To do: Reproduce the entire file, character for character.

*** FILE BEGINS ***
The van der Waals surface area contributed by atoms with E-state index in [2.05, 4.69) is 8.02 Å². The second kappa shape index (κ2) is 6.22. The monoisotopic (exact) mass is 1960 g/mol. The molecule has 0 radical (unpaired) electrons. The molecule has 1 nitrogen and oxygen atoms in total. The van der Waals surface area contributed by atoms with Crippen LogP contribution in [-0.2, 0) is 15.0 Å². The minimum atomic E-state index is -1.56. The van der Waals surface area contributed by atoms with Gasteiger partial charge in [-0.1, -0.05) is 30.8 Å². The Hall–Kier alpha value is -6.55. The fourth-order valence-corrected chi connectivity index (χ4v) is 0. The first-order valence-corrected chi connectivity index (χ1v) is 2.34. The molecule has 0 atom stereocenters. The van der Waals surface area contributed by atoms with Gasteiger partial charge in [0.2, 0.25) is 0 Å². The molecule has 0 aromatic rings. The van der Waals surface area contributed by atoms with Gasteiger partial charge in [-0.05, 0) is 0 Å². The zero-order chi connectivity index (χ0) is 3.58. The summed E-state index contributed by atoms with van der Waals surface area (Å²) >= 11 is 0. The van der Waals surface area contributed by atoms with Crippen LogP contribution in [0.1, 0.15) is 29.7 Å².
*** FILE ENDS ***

The van der Waals surface area contributed by atoms with E-state index in [2.05, 4.69) is 8.02 Å². The second kappa shape index (κ2) is 6.22. The monoisotopic (exact) mass is 1960 g/mol. The molecule has 0 radical (unpaired) electrons. The molecule has 1 nitrogen and oxygen atoms in total. The van der Waals surface area contributed by atoms with Crippen LogP contribution in [-0.2, 0) is 15.0 Å². The minimum atomic E-state index is -1.56. The van der Waals surface area contributed by atoms with Gasteiger partial charge in [-0.1, -0.05) is 30.8 Å². The Hall–Kier alpha value is -6.55. The fourth-order valence-corrected chi connectivity index (χ4v) is 0. The first-order valence-corrected chi connectivity index (χ1v) is 2.34. The molecule has 0 atom stereocenters. The van der Waals surface area contributed by atoms with Gasteiger partial charge in [0.2, 0.25) is 0 Å². The molecule has 0 aromatic rings. The van der Waals surface area contributed by atoms with Gasteiger partial charge in [-0.05, 0) is 0 Å². The zero-order chi connectivity index (χ0) is 3.58. The summed E-state index contributed by atoms with van der Waals surface area (Å²) >= 11 is 0. The van der Waals surface area contributed by atoms with Crippen LogP contribution in [0.1, 0.15) is 29.7 Å².